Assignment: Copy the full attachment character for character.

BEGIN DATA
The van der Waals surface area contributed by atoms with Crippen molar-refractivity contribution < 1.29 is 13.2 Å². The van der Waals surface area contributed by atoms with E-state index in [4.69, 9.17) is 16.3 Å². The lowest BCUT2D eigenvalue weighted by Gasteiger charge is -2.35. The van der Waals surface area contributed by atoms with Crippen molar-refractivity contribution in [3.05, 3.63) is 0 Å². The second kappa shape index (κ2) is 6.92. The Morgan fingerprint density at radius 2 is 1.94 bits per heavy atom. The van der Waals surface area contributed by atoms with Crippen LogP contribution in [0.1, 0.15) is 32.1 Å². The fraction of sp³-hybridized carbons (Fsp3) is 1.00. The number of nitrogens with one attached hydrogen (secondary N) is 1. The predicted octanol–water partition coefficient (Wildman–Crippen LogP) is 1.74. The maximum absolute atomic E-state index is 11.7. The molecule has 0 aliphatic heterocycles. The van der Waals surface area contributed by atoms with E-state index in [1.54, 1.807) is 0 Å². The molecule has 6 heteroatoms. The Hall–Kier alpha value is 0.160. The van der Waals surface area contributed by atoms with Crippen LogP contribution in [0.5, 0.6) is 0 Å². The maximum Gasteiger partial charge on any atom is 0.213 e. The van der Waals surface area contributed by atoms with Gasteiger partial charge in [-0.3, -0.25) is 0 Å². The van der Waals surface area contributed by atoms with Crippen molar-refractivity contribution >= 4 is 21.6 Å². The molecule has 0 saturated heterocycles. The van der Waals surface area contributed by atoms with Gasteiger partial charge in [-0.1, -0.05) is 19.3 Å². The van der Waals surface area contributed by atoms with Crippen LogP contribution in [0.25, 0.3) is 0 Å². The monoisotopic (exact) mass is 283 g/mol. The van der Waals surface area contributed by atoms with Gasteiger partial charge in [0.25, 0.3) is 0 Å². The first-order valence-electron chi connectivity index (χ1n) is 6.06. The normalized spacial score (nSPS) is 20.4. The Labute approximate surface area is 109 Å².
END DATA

The van der Waals surface area contributed by atoms with Crippen molar-refractivity contribution < 1.29 is 13.2 Å². The van der Waals surface area contributed by atoms with E-state index in [4.69, 9.17) is 16.3 Å². The lowest BCUT2D eigenvalue weighted by Gasteiger charge is -2.35. The van der Waals surface area contributed by atoms with Crippen molar-refractivity contribution in [3.05, 3.63) is 0 Å². The second kappa shape index (κ2) is 6.92. The Morgan fingerprint density at radius 2 is 1.94 bits per heavy atom. The van der Waals surface area contributed by atoms with Crippen LogP contribution in [0.1, 0.15) is 32.1 Å². The fraction of sp³-hybridized carbons (Fsp3) is 1.00. The number of nitrogens with one attached hydrogen (secondary N) is 1. The predicted octanol–water partition coefficient (Wildman–Crippen LogP) is 1.74. The maximum absolute atomic E-state index is 11.7. The molecule has 0 aliphatic heterocycles. The van der Waals surface area contributed by atoms with E-state index in [1.54, 1.807) is 0 Å². The molecule has 6 heteroatoms. The Hall–Kier alpha value is 0.160. The van der Waals surface area contributed by atoms with Crippen LogP contribution in [0.5, 0.6) is 0 Å². The maximum Gasteiger partial charge on any atom is 0.213 e. The van der Waals surface area contributed by atoms with Gasteiger partial charge in [-0.3, -0.25) is 0 Å². The van der Waals surface area contributed by atoms with Crippen molar-refractivity contribution >= 4 is 21.6 Å². The molecule has 0 saturated heterocycles. The van der Waals surface area contributed by atoms with Gasteiger partial charge in [-0.1, -0.05) is 19.3 Å². The van der Waals surface area contributed by atoms with Crippen LogP contribution in [0.25, 0.3) is 0 Å². The monoisotopic (exact) mass is 283 g/mol. The van der Waals surface area contributed by atoms with Gasteiger partial charge in [0.25, 0.3) is 0 Å². The first-order valence-electron chi connectivity index (χ1n) is 6.06. The normalized spacial score (nSPS) is 20.4. The Labute approximate surface area is 109 Å².